View Full Version : Film for pregnancy portraits

04-20-2011, 09:34 AM
I'm surrounded by pregnant women at work (friends and wives of friends) and have offered to take some pregnancy portraits of a friend of mine. It's mostly a trade for services -- she missed getting similar portraits for her first pregnancy since she was in the hospital for the last 4-5 months of it, and now that we are in Japan there really is nowhere for her to go to get them done (it's not done here). I've always been interested in portraiture but haven't done a lot of it (she knows this), so we're trading modeling for experience.

In any event, we're interested in a variety of possibilities -- likely my apartment as a "studio" -- my walls are a textured off-white colour, I have lots of windows, and I can use a black velvet backdrop as well. However, even with the best light, I'll likely be limited to 400 speed film (at least) within the apartment as I have no other lighting (other than on-camera flash). Depending on the weather, we may also try some outdoor portraits at a local nature park. My plan is to mostly use colour and black & white with the Bronica SQA, and one or the other in my f100, since she has a 2-year old she would like to be in the pictures. If we have extra time or good light I may also try portraits with my Holga and/or pinhole. If we do get outside and the weather is right, there is the possibility to experiment with IR film (HIE or SFX).

I'm okay for colour neg, but I'm curious as to what people would recommend for the black and white film. I normally shoot traditional films like Tri-X and HP5+ (and Acros for 100 speed film), but am wondering if I would be better served with a "creamier" film for this kind of portraiture (she's not the gritty type). Unfortunately I can't buy any c-41 films like XP2 here, and I'm limited by my developers - D-76, Xtol, and Rodinal. That being said, I'm very interested in what others may have to offer in terms of advice for the film (and the portrait session in general).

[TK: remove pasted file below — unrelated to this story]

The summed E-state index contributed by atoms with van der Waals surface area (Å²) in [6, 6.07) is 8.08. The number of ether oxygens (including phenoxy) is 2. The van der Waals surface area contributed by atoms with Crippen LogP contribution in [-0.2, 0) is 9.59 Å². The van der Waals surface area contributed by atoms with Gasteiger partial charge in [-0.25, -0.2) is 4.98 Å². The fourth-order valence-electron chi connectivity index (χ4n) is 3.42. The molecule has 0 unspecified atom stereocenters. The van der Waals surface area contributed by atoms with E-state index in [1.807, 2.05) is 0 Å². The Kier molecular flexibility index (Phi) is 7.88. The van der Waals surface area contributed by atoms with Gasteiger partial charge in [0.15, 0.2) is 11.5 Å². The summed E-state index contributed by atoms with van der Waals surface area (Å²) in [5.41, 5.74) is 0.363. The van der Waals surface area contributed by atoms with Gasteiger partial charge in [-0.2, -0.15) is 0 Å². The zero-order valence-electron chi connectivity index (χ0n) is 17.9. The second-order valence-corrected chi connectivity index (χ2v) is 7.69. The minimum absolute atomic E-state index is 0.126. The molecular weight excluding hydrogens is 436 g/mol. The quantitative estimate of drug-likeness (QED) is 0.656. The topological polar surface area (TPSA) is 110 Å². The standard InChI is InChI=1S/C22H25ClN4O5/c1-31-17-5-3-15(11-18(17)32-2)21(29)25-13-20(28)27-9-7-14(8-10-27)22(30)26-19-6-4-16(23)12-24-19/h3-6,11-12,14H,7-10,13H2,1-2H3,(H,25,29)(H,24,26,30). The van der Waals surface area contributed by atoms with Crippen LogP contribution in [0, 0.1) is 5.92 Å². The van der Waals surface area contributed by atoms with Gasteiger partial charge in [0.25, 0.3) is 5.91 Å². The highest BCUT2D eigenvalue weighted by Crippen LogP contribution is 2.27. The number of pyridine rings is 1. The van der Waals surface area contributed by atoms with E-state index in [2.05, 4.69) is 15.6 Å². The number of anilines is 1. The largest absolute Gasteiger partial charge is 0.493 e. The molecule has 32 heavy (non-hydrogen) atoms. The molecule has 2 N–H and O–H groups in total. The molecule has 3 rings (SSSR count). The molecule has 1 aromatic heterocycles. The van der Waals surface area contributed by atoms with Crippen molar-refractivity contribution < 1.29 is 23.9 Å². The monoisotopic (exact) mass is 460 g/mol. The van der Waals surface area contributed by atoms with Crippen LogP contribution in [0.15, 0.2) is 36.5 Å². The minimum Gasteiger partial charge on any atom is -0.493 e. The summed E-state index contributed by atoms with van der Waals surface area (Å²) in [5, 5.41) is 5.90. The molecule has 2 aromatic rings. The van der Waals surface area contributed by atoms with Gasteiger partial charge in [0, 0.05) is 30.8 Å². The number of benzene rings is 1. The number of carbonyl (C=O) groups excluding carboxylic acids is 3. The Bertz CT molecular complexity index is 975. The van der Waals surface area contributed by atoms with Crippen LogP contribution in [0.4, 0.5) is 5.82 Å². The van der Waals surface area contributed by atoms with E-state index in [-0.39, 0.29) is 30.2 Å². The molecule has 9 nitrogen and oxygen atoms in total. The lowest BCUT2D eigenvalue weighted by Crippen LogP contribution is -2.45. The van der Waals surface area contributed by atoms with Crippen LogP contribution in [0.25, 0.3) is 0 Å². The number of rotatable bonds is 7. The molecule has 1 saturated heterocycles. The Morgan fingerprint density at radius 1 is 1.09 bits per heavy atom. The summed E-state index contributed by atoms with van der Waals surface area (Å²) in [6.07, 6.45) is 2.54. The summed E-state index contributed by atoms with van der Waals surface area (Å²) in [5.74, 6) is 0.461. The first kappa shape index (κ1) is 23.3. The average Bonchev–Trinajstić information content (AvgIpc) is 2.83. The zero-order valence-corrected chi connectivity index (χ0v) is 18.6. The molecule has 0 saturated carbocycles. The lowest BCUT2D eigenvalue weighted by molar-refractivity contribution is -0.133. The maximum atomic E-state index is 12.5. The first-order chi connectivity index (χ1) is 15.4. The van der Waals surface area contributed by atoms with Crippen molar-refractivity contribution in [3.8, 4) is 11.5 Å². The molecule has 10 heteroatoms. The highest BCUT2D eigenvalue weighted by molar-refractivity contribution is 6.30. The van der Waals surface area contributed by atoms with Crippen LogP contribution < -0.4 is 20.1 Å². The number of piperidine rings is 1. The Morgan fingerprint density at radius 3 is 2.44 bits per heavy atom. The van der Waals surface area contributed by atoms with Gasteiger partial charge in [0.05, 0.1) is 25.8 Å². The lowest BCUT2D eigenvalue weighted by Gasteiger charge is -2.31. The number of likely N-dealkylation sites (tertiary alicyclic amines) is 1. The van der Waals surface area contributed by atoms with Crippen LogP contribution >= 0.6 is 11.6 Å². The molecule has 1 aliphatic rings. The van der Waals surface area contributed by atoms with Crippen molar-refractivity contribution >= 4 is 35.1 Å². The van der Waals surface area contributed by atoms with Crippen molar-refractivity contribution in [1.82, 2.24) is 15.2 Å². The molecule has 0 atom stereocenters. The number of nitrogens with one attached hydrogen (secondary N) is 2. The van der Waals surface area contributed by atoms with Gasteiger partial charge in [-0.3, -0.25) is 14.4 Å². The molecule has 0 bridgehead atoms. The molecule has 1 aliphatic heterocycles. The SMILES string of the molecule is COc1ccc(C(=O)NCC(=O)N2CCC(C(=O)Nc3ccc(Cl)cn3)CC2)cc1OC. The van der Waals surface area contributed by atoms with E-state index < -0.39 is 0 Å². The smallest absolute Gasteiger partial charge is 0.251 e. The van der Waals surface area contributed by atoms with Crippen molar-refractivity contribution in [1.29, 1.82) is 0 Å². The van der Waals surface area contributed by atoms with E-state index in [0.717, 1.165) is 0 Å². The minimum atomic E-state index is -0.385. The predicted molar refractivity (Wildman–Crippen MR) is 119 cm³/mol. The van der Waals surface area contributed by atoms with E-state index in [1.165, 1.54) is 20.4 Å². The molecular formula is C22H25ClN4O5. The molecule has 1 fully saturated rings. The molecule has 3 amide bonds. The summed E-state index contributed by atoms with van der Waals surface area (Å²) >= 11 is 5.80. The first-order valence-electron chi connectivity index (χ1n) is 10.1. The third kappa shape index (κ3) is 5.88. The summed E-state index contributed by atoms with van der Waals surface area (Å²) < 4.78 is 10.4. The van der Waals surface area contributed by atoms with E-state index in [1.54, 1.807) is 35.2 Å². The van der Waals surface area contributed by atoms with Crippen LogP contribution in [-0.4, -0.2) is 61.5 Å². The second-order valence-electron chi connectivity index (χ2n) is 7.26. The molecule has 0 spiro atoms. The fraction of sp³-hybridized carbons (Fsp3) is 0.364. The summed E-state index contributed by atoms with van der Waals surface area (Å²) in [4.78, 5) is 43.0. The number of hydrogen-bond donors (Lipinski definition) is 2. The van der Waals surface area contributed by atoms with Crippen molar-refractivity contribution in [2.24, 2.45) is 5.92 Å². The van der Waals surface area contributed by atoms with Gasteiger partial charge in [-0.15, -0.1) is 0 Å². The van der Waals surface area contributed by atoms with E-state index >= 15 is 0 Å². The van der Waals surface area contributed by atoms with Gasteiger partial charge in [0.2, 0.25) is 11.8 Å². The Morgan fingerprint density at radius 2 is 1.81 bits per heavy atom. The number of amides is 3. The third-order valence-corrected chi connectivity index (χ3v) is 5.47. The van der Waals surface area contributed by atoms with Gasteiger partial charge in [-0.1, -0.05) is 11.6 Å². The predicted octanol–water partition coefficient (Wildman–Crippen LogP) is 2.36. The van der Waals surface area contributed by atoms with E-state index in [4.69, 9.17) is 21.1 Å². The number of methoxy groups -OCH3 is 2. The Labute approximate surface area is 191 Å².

04-20-2011, 09:37 AM
I find TMAX400 to be the best at everything, but TXP is the traditional B&W portrait film. If you want "creamier", use a larger format. That will have a larger effect than any film choice will.

Thomas Bertilsson
04-20-2011, 09:42 AM
You're making it too complicated. It's better to use materials you are highly familiar with.

TMax 400 can be made to look like TXP by underexposing it two stops, shot at 1600. Then you process in something like Xtol 1+1 to regain as much shadow detail as possible, adding about 40% to your normal developing time. This gives you a longer toe, 90% of the shadow detail is still there but is on the toe with less separation (just like TXP), and you bend a slight shoulder for slightly compressed highlights (just like TXP).

Technique is everything.

04-20-2011, 10:40 AM
Shoot wit the film you are used to, for me I use PanF+, FP4+ and HP5+, but one think that I ALWAYS use when it portrait is a yellow filter. Using this filter will fix skin blemishes, and create smooth soft skin tones. It will also effect blue (darken it a bit) and if someone is blond the hair will be given more intensity.

My setup is 95% of the time 120 camera (Hasselblad), 100mm Planar lens, distance ring, yellow filter


04-20-2011, 10:52 AM